The USO also brought in volunteer entertainers and famous people from Hollywood to perform for the troops. Steven Cohan, a movie historian, says that “most of all,” taking “Home” on the road connected the country to show business. The goal of USO camp shows was to remind soldiers of home."

He said they did this by giving the troops a sense of loyalty to America through popular entertainment. At the time, an article in Look magazine said, “For the short time the show lasts, the men are taken straight to the familiar Main Street, which is the goal of every American fighting far from home.”

Maxene Andrews wrote, “The fun brought the boys back home. Their homes.” At the start of the war, actor George Raft said, “Now it will be up to us to send the men here and abroad real, living entertainment, the songs, dances, and laughs they had back home.”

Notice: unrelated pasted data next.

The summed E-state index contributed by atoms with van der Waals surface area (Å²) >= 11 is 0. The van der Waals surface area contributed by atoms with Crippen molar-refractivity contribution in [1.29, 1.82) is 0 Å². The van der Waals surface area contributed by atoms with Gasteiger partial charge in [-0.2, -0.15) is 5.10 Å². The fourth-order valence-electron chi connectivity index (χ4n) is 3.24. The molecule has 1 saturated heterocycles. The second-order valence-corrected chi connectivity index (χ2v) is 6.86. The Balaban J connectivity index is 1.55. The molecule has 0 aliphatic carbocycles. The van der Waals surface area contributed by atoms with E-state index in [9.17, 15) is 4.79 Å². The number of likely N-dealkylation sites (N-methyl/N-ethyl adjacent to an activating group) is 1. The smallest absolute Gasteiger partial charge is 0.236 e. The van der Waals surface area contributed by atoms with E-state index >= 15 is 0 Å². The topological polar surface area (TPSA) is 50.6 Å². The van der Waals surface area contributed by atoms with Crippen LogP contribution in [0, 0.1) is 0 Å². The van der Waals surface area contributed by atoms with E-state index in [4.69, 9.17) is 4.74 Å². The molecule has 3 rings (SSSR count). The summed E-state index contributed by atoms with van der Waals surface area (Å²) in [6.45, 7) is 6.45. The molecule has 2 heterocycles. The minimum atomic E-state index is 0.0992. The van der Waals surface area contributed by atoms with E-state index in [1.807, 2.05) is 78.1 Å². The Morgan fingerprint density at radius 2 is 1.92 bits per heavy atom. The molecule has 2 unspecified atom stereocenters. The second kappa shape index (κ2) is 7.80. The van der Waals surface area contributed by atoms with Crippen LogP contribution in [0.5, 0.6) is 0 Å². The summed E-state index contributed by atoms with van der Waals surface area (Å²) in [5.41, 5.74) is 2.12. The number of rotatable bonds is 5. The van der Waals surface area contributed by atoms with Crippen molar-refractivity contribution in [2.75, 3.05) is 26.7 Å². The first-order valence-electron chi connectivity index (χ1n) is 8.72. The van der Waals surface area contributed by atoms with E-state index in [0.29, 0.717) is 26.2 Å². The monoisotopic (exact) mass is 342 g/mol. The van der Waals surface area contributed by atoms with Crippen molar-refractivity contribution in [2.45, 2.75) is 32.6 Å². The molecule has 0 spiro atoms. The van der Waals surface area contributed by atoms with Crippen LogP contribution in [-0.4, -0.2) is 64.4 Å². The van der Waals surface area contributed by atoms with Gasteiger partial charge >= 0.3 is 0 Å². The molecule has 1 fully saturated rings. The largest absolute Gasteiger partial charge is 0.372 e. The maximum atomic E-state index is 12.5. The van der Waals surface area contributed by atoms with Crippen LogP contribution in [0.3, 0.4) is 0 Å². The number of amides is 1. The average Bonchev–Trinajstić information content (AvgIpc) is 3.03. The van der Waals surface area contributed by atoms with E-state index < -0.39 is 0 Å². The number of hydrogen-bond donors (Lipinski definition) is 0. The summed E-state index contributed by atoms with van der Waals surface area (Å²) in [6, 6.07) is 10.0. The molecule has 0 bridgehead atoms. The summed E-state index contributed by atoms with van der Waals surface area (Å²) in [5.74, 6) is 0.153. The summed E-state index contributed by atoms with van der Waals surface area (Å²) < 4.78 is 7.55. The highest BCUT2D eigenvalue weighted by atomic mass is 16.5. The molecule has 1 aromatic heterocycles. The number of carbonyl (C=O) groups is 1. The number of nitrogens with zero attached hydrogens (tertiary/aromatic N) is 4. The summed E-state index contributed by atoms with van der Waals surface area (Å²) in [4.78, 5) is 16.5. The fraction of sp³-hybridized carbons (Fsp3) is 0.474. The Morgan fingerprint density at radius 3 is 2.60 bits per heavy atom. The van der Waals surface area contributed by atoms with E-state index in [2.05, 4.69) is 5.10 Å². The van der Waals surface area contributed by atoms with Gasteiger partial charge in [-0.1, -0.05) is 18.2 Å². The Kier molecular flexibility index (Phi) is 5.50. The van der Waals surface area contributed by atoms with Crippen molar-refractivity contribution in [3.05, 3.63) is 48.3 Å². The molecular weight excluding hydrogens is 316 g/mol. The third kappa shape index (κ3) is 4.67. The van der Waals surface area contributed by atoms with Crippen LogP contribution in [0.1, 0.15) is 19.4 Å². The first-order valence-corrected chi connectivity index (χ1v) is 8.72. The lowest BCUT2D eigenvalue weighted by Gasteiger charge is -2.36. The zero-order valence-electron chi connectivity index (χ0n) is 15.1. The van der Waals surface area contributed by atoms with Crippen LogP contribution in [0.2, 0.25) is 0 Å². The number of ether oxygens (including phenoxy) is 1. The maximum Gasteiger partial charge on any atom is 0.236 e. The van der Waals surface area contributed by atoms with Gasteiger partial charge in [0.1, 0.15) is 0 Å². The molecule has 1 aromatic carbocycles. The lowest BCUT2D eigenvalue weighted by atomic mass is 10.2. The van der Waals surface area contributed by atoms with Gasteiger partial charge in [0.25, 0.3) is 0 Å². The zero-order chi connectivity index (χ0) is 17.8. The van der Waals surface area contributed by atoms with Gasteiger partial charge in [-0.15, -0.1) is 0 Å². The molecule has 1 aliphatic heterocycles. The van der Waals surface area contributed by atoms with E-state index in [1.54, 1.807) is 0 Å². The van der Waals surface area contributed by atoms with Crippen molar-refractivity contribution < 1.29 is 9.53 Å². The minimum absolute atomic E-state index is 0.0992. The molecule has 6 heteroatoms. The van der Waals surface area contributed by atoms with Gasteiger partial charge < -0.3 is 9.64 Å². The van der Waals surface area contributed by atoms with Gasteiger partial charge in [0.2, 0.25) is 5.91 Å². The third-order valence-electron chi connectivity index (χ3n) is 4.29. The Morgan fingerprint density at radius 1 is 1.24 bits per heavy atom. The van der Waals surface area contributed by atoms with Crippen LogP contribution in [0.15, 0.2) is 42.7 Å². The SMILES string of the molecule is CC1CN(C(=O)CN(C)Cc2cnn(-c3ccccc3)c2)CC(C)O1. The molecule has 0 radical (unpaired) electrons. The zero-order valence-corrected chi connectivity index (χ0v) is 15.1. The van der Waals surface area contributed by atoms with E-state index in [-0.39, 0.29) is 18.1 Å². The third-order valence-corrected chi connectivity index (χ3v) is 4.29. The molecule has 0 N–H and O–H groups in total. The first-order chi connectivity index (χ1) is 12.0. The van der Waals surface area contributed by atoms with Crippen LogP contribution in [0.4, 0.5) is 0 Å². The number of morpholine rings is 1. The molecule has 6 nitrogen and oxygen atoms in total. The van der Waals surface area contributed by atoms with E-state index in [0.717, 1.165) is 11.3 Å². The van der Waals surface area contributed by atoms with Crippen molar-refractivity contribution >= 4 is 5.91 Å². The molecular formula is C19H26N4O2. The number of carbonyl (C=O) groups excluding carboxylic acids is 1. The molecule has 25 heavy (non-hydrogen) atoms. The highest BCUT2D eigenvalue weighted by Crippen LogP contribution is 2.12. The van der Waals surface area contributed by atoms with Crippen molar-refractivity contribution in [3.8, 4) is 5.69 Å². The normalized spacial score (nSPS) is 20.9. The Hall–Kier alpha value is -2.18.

Uso’s Marketing Goals

“The story of USO camp shows belongs to the American people because their help made it happen. It is an important part of the lives of your sons, brothers, husbands, and sweethearts.”

In 2011, President Barack Obama gave the USO the National Medal of Arts “for helping lift the spirits of America’s troops and their families through the arts.”

World War II

In response to World War II, the group started in 1941, and “centers were quickly set up in churches, barns, railroad cars, museums, castles, beach clubs, and log cabins.” Most centers had things to do for fun, like holding dances and showing movies.

And, as everyone knows, there was free coffee and doughnuts. Some USO centers were places where people could go alone or write letters home, while others gave spiritual advice and helped military wives find childcare.

But the organization became best known for its live performances called “Camp Shows,” which helped boost the morale of its service members throughout the entertainment industry. USO Camp Shows, Inc. started in October 1941. By the fall and winter of that year, there were already 186 military theatres in the United States.

The first overseas show was in the Caribbean in November 1941. Within five months, 36 overseas units were sent to the Americas, the U.K., and Australia; in 1942, 1,000 people worked as part of 70 units. Average performers were paid $100 a week, while top stars were paid $10 daily because their wealth let them show off more of their skills.